Inconvenient Facts

Spoiler Alert: This commentary may just come as a shock to gun rights advocates… maybe. gun-show Regular readers already know that I’m a fussbudget about facts and statistics. They also know that I’ve spoken out against assault-style weapons, and the need to do more when it comes to the epidemic of mass shootings in the country. Nonetheless, from an ethical standpoint, I believe in knowing as much information as possible in making the best decisions possible.

Nicholas Kristof is a regular columnist for the New York Times. His commentaries not only discuss the problems we face, but strive to put forth some possible solutions.Recently, I was surprised to read one of Mr. Kristof’s latest opinions regarding guns in America (Some Inconvenient Gun Facts for Liberals, Jan. 16).

“The number of guns in America,” Kristof writes, “has increased by more than 50 percent since 1993, and in that same period the gun homicide rate in the United States has dropped by half.”

True?

The Washington Post writes (Oct. 5. 2015), that “A 2012 Congressional Research Service report published exactly one month before the Sandy Hook school shooting put the number of civilian firearms at 242 million in 1996, 259 million in 2000, and 310 million as of 2009.”

According to Pew Research (Oct. 15, 2015), “Between 1993 and 2000, the gun homicide rate dropped by nearly half, from 7.0 homicides to 3.8 homicides per 100,000 people. Since then, the gun homicide rate has remained relatively flat. From 2009 to 2014, the most recent year data are available, the number of gun homicides has hovered around 11,000 and 12,000 per year.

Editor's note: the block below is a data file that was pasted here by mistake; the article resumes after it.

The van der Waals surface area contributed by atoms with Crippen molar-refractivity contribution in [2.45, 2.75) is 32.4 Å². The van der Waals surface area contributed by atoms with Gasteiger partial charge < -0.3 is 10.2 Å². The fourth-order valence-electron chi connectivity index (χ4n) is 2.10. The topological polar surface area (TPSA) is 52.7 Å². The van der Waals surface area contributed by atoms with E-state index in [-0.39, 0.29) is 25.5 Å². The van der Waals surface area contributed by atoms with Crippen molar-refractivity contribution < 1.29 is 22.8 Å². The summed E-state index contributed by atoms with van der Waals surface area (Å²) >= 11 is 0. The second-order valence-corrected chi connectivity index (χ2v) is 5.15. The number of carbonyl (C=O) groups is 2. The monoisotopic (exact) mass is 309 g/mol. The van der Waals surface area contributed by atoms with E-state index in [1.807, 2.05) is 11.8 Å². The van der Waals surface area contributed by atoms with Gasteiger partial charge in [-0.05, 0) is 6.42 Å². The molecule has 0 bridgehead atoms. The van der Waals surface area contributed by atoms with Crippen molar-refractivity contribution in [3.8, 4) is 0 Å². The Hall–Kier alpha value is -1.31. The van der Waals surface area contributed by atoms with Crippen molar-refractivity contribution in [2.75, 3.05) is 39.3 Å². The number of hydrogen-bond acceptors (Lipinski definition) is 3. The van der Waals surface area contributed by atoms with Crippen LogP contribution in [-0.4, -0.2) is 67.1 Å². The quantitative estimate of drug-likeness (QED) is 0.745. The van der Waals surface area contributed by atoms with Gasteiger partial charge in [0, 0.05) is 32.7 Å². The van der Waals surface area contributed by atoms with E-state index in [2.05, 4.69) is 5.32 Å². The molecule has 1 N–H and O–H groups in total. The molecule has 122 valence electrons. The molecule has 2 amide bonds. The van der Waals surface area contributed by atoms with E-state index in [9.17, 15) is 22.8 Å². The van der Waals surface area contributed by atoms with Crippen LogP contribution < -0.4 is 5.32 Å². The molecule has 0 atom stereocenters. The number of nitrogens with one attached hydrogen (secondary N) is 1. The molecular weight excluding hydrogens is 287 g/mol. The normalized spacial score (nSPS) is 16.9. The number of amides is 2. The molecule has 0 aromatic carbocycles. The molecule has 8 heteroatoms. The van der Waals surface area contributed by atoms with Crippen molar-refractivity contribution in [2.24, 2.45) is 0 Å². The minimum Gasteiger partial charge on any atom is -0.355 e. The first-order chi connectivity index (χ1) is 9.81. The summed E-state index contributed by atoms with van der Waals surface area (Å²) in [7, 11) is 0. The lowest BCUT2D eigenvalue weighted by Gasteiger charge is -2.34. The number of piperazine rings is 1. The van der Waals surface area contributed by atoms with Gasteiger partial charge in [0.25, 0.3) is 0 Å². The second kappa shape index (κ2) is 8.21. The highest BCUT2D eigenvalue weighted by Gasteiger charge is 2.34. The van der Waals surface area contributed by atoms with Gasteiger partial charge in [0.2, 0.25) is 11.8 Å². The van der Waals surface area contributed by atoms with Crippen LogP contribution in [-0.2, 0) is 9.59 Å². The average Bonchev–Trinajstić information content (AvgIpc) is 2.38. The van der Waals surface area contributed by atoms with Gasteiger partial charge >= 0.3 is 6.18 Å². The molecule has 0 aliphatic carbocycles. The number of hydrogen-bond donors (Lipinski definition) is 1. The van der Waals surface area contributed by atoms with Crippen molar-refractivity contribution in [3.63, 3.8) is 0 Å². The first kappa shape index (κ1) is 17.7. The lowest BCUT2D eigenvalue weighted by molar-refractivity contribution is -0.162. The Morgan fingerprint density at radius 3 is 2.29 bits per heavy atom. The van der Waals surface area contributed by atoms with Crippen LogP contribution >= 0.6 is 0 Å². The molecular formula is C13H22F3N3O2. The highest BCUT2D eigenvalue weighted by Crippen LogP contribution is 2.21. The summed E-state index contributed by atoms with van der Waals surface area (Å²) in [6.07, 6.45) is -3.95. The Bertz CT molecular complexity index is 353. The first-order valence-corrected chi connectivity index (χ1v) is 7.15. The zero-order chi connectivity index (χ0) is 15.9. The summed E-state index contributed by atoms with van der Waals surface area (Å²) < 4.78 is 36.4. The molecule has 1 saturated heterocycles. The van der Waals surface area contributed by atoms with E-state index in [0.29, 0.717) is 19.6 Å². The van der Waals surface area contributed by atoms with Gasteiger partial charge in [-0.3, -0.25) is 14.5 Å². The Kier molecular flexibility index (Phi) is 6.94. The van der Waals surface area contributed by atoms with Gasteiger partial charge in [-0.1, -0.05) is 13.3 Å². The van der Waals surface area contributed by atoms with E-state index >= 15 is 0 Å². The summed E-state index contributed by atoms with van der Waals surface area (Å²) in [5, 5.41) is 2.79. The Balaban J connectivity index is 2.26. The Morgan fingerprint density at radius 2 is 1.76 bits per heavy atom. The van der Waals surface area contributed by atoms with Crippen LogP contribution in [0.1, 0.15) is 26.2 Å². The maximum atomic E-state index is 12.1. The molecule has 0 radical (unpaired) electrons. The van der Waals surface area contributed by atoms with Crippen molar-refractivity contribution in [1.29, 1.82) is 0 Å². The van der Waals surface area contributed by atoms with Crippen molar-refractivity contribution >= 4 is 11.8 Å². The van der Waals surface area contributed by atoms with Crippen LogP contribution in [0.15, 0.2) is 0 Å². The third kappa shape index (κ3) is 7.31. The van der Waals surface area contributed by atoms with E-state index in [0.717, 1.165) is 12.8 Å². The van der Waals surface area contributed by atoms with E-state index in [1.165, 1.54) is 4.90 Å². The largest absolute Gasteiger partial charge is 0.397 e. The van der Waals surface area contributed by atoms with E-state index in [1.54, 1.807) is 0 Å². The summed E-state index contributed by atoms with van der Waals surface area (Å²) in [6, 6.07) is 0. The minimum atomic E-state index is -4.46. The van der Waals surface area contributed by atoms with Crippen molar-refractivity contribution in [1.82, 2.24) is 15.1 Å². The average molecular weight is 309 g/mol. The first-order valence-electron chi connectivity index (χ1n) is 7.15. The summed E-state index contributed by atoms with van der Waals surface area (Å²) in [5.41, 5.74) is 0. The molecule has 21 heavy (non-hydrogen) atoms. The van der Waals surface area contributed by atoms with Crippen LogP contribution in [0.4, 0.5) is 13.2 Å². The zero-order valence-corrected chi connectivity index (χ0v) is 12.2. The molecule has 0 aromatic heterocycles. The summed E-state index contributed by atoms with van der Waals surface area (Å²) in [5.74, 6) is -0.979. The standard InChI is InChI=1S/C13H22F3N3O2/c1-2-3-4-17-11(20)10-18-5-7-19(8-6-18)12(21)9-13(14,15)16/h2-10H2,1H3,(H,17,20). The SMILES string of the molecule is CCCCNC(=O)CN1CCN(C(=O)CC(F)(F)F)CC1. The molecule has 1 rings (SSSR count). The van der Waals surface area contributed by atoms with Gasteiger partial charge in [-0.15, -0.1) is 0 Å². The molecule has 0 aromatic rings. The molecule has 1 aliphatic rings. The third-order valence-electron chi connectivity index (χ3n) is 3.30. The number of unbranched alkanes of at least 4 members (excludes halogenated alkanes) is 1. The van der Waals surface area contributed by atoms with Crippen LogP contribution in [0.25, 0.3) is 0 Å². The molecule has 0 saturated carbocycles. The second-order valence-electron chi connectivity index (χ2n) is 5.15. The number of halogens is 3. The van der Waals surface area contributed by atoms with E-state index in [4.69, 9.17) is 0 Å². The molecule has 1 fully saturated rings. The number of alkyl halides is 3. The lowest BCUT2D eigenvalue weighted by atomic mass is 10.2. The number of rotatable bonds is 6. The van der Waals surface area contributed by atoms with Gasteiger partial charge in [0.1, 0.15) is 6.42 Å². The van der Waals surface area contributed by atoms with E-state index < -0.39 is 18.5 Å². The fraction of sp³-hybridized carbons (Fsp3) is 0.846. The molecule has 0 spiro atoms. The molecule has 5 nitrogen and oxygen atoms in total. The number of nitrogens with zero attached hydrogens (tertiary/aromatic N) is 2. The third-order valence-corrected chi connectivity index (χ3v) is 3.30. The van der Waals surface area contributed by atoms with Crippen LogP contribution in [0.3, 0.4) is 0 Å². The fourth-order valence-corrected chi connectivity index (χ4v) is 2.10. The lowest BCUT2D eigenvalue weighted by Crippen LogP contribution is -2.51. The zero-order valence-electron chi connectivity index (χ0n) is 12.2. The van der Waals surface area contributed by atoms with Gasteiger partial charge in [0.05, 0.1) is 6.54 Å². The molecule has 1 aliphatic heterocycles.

“The nation’s overall gun death rate has declined 31% since 1993,” Pew writes. “This total includes homicides and suicides, in addition to a smaller number of fatal police shootings, accidental shooting deaths and those of undetermined intent.”

“A 113-page study,” Kristof points out, “found no clear indication that it reduced shooting deaths for the 10 years it was in effect. That’s because the ban was poorly drafted, and because even before the ban, assault weapons accounted for only 2 percent of guns used in crimes.

“With some 13 million Americans now licensed to pack a concealed gun, many liberals expected gun battles to be erupting all around us. In fact, the most rigorous analysis suggests that all these gun permits caused neither a drop in crime (as conservatives had predicted) nor a spike in killings (as liberals had expected). Liberals were closer to the truth, for the increase in carrying loaded guns does appear to have led to more aggravated assaults with guns, but the fears were overblown.”